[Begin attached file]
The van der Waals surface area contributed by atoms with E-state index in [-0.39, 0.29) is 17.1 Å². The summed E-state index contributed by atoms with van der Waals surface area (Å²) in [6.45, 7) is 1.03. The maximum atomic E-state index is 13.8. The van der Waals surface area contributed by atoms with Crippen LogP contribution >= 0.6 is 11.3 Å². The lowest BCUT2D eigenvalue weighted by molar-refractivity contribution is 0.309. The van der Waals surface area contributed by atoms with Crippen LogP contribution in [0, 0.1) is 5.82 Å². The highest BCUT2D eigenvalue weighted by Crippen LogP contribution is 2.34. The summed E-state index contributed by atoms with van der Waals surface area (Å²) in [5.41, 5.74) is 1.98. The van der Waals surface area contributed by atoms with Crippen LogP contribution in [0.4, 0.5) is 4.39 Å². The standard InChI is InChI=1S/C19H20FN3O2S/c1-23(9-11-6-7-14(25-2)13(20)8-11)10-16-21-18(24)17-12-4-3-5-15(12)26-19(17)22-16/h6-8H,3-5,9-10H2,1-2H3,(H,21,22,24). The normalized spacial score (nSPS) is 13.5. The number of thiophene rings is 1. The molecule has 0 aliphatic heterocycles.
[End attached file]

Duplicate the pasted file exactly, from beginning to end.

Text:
The van der Waals surface area contributed by atoms with E-state index in [-0.39, 0.29) is 17.1 Å². The summed E-state index contributed by atoms with van der Waals surface area (Å²) in [6.45, 7) is 1.03. The maximum atomic E-state index is 13.8. The van der Waals surface area contributed by atoms with Crippen LogP contribution >= 0.6 is 11.3 Å². The lowest BCUT2D eigenvalue weighted by molar-refractivity contribution is 0.309. The van der Waals surface area contributed by atoms with Crippen LogP contribution in [0, 0.1) is 5.82 Å². The highest BCUT2D eigenvalue weighted by Crippen LogP contribution is 2.34. The summed E-state index contributed by atoms with van der Waals surface area (Å²) in [5.41, 5.74) is 1.98. The van der Waals surface area contributed by atoms with Crippen LogP contribution in [0.4, 0.5) is 4.39 Å². The standard InChI is InChI=1S/C19H20FN3O2S/c1-23(9-11-6-7-14(25-2)13(20)8-11)10-16-21-18(24)17-12-4-3-5-15(12)26-19(17)22-16/h6-8H,3-5,9-10H2,1-2H3,(H,21,22,24). The normalized spacial score (nSPS) is 13.5. The number of thiophene rings is 1. The molecule has 0 aliphatic heterocycles.